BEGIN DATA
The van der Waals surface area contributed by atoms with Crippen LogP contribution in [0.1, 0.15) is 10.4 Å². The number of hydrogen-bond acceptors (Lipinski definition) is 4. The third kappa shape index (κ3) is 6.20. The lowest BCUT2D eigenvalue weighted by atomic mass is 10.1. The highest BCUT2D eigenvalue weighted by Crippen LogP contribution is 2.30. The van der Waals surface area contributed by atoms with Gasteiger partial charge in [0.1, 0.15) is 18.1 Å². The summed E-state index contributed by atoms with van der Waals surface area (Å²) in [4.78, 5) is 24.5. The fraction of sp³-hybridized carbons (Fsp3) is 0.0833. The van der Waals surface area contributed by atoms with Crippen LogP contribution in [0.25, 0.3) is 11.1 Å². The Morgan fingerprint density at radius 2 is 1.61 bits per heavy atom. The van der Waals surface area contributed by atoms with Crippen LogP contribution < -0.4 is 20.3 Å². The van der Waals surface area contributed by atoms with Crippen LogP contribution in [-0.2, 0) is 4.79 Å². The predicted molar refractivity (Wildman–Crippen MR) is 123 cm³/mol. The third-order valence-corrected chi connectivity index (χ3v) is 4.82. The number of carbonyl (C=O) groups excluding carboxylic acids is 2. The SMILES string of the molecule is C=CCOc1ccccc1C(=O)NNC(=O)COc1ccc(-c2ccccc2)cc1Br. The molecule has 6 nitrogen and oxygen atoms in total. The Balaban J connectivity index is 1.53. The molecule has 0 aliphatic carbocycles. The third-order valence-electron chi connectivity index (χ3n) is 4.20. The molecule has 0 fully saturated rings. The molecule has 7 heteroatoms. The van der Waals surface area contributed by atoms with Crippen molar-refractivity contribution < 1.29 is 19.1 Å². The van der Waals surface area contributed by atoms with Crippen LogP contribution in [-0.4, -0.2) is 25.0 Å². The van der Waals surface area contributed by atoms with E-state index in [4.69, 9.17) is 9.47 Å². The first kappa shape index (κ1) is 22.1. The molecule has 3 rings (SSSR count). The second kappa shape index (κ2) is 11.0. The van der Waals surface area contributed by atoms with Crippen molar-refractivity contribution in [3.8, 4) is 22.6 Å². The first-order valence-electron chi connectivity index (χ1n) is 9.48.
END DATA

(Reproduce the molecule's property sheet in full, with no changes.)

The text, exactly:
The van der Waals surface area contributed by atoms with Crippen LogP contribution in [0.1, 0.15) is 10.4 Å². The number of hydrogen-bond acceptors (Lipinski definition) is 4. The third kappa shape index (κ3) is 6.20. The lowest BCUT2D eigenvalue weighted by atomic mass is 10.1. The highest BCUT2D eigenvalue weighted by Crippen LogP contribution is 2.30. The van der Waals surface area contributed by atoms with Gasteiger partial charge in [0.1, 0.15) is 18.1 Å². The summed E-state index contributed by atoms with van der Waals surface area (Å²) in [4.78, 5) is 24.5. The fraction of sp³-hybridized carbons (Fsp3) is 0.0833. The van der Waals surface area contributed by atoms with Crippen LogP contribution in [0.25, 0.3) is 11.1 Å². The Morgan fingerprint density at radius 2 is 1.61 bits per heavy atom. The van der Waals surface area contributed by atoms with Crippen LogP contribution < -0.4 is 20.3 Å². The van der Waals surface area contributed by atoms with Crippen LogP contribution in [-0.2, 0) is 4.79 Å². The predicted molar refractivity (Wildman–Crippen MR) is 123 cm³/mol. The third-order valence-corrected chi connectivity index (χ3v) is 4.82. The number of carbonyl (C=O) groups excluding carboxylic acids is 2. The SMILES string of the molecule is C=CCOc1ccccc1C(=O)NNC(=O)COc1ccc(-c2ccccc2)cc1Br. The molecule has 6 nitrogen and oxygen atoms in total. The Balaban J connectivity index is 1.53. The molecule has 0 aliphatic carbocycles. The third-order valence-electron chi connectivity index (χ3n) is 4.20. The molecule has 0 fully saturated rings. The molecule has 7 heteroatoms. The van der Waals surface area contributed by atoms with Crippen molar-refractivity contribution < 1.29 is 19.1 Å². The van der Waals surface area contributed by atoms with Crippen LogP contribution in [-0.4, -0.2) is 25.0 Å². The van der Waals surface area contributed by atoms with E-state index in [4.69, 9.17) is 9.47 Å². The first kappa shape index (κ1) is 22.1. The molecule has 3 rings (SSSR count). The second kappa shape index (κ2) is 11.0. The van der Waals surface area contributed by atoms with Crippen molar-refractivity contribution in [3.8, 4) is 22.6 Å². The first-order valence-electron chi connectivity index (χ1n) is 9.48.